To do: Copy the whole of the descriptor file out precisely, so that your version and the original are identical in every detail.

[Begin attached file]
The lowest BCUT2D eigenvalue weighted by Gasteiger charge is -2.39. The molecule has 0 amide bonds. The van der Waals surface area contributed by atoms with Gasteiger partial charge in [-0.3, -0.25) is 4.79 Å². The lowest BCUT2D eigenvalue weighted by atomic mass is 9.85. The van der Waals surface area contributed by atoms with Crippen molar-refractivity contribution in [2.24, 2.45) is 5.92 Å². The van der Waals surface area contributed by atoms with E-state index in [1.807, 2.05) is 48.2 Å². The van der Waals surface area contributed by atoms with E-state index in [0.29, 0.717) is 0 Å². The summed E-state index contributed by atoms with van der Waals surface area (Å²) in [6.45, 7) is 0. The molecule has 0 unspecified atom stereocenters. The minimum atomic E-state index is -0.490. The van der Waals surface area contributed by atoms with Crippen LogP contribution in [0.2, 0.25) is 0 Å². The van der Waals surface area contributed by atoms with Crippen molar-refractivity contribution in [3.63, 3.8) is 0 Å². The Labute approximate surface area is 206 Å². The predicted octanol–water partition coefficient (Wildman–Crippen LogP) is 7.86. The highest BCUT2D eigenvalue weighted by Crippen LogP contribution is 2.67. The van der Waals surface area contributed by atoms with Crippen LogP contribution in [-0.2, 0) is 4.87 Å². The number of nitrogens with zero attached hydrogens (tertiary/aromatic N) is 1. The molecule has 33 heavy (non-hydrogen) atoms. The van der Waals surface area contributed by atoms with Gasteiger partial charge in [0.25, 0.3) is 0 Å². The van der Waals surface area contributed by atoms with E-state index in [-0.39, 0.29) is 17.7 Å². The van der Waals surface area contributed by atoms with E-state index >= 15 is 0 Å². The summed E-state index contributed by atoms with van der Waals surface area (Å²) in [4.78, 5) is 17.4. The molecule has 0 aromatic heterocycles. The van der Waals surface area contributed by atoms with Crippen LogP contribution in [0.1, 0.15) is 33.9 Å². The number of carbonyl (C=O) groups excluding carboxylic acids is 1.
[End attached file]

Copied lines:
The lowest BCUT2D eigenvalue weighted by Gasteiger charge is -2.39. The molecule has 0 amide bonds. The van der Waals surface area contributed by atoms with Gasteiger partial charge in [-0.3, -0.25) is 4.79 Å². The lowest BCUT2D eigenvalue weighted by atomic mass is 9.85. The van der Waals surface area contributed by atoms with Crippen molar-refractivity contribution in [2.24, 2.45) is 5.92 Å². The van der Waals surface area contributed by atoms with E-state index in [1.807, 2.05) is 48.2 Å². The van der Waals surface area contributed by atoms with E-state index in [0.29, 0.717) is 0 Å². The summed E-state index contributed by atoms with van der Waals surface area (Å²) in [6.45, 7) is 0. The molecule has 0 unspecified atom stereocenters. The minimum atomic E-state index is -0.490. The van der Waals surface area contributed by atoms with Crippen LogP contribution in [0.2, 0.25) is 0 Å². The van der Waals surface area contributed by atoms with Crippen molar-refractivity contribution in [3.63, 3.8) is 0 Å². The Labute approximate surface area is 206 Å². The predicted octanol–water partition coefficient (Wildman–Crippen LogP) is 7.86. The highest BCUT2D eigenvalue weighted by Crippen LogP contribution is 2.67. The van der Waals surface area contributed by atoms with Crippen LogP contribution in [-0.2, 0) is 4.87 Å². The number of nitrogens with zero attached hydrogens (tertiary/aromatic N) is 1. The molecule has 33 heavy (non-hydrogen) atoms. The van der Waals surface area contributed by atoms with Gasteiger partial charge in [0.25, 0.3) is 0 Å². The van der Waals surface area contributed by atoms with E-state index in [-0.39, 0.29) is 17.7 Å². The van der Waals surface area contributed by atoms with E-state index >= 15 is 0 Å². The summed E-state index contributed by atoms with van der Waals surface area (Å²) in [4.78, 5) is 17.4. The molecule has 0 aromatic heterocycles. The van der Waals surface area contributed by atoms with Crippen LogP contribution in [0.1, 0.15) is 33.9 Å². The number of carbonyl (C=O) groups excluding carboxylic acids is 1.